• Do not use diskpart until you back up the disk you plan to modify.
  • Exercise caution when using diskpart on systems that use dynamic disks, an older technology with advanced features that gave administrators a way to make a volume that spanned several disks.
  • Check with your hardware vendor before using diskpart.

Creating a partition using diskpart

Using diskpart to partition your disk can help increase the I/O performance of hard disks newly added to a RAID array. The documentation for many server applications, such as Exchange Server, recommends using diskpart to create the primary or extended partitions. You can use a primary partition as the system partition; you can only use an extended partition for additional logical drive assignments.

The diskpart create command makes disk partitions, volumes on a single disk or multiple disks, and virtual hard disks.

For this and all following commands, you need to open the command prompt before you run diskpart. Type cmd from the run command window from the Windows search box or the run command dialog box that you open with the Windows+R key combination.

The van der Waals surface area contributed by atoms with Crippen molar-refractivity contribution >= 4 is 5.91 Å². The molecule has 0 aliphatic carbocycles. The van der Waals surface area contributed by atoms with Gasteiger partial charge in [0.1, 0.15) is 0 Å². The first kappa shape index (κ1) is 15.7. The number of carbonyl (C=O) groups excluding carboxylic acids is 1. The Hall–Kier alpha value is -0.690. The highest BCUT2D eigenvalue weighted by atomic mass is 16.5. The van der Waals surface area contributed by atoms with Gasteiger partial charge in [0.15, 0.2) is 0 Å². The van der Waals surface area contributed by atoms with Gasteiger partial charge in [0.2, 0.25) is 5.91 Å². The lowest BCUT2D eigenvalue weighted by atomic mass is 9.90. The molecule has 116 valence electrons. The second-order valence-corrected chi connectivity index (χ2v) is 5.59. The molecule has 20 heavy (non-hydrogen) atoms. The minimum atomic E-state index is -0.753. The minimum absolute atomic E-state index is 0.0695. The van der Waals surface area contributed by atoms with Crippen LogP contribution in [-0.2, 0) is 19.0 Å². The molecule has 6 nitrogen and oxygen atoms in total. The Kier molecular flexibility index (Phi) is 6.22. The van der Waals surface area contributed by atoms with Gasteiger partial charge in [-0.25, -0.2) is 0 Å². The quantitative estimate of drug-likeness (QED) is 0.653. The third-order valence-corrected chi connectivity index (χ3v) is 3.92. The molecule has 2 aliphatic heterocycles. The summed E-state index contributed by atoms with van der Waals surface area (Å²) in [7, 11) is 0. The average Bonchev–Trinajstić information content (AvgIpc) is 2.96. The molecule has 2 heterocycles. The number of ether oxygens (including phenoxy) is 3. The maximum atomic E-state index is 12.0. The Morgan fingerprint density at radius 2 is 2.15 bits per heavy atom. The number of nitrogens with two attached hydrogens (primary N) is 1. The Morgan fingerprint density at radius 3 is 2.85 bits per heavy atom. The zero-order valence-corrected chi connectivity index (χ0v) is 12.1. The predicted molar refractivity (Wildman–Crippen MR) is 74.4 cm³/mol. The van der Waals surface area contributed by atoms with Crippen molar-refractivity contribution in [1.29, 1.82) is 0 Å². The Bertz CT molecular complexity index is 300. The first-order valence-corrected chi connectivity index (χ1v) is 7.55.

To create a partition:

  1. At a command prompt, type: diskpart
  2. At the DISKPART prompt, type list disk (Note the drive number you wish to manipulate.)
  3. At the DISKPART prompt, type: select disk 0 (This selects disk to edit; make sure to type in the disk number from step two.)
  4. At the DISKPART prompt, type create partition primary size=10000 (The size parameter refers to the size in megabytes. In this case, 10000 equals 10 GB. Change the word primary to extended to create an extended partition. If you do not set a size, then all available space on the disk will be used for the partition.)
  5. At the DISKPART prompt, type assign letter=D (Choose an unused drive letter.)
  6. At the DISKPART prompt, type exit
  7. From the command prompt, use the format command, or the Disk Management utility in Windows or any disk format tool to format the drive. You would typically use the NTFS file system during the initialization process.
diskpart create partition
Use the list command to find the disk to edit and then select it to make the partition change.